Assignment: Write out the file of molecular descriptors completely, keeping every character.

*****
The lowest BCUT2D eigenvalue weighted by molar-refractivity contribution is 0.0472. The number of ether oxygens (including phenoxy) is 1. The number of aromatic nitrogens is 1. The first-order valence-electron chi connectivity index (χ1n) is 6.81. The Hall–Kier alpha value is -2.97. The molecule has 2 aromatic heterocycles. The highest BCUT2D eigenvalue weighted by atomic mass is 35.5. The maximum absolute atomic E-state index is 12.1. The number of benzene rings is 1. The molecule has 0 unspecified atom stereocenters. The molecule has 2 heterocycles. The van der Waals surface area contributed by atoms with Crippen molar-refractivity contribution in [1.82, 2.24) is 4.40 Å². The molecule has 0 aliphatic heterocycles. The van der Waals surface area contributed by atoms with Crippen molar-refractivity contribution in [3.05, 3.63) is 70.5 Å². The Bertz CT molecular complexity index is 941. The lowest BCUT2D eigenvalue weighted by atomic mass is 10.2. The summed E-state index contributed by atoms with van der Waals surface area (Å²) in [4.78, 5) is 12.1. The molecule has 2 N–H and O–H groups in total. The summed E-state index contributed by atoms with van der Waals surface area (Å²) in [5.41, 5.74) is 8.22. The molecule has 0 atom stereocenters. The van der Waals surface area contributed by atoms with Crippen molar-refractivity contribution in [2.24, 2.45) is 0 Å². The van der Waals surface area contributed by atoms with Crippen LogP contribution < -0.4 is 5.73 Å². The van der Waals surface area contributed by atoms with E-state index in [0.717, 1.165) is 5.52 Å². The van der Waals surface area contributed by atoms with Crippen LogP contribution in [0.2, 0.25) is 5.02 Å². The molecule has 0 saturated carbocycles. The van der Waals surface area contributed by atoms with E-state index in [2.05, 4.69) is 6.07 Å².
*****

The lowest BCUT2D eigenvalue weighted by molar-refractivity contribution is 0.0472. The number of ether oxygens (including phenoxy) is 1. The number of aromatic nitrogens is 1. The first-order valence-electron chi connectivity index (χ1n) is 6.81. The Hall–Kier alpha value is -2.97. The molecule has 2 aromatic heterocycles. The highest BCUT2D eigenvalue weighted by atomic mass is 35.5. The maximum absolute atomic E-state index is 12.1. The number of benzene rings is 1. The molecule has 0 unspecified atom stereocenters. The molecule has 2 heterocycles. The van der Waals surface area contributed by atoms with Crippen molar-refractivity contribution in [1.82, 2.24) is 4.40 Å². The molecule has 0 aliphatic heterocycles. The van der Waals surface area contributed by atoms with Crippen molar-refractivity contribution in [3.05, 3.63) is 70.5 Å². The Bertz CT molecular complexity index is 941. The lowest BCUT2D eigenvalue weighted by atomic mass is 10.2. The summed E-state index contributed by atoms with van der Waals surface area (Å²) in [4.78, 5) is 12.1. The molecule has 2 N–H and O–H groups in total. The summed E-state index contributed by atoms with van der Waals surface area (Å²) in [5.41, 5.74) is 8.22. The molecule has 0 atom stereocenters. The van der Waals surface area contributed by atoms with Crippen molar-refractivity contribution in [2.24, 2.45) is 0 Å². The van der Waals surface area contributed by atoms with Crippen LogP contribution < -0.4 is 5.73 Å². The van der Waals surface area contributed by atoms with E-state index in [0.717, 1.165) is 5.52 Å². The van der Waals surface area contributed by atoms with Crippen LogP contribution in [0.2, 0.25) is 5.02 Å². The molecule has 0 saturated carbocycles. The van der Waals surface area contributed by atoms with E-state index in [2.05, 4.69) is 6.07 Å².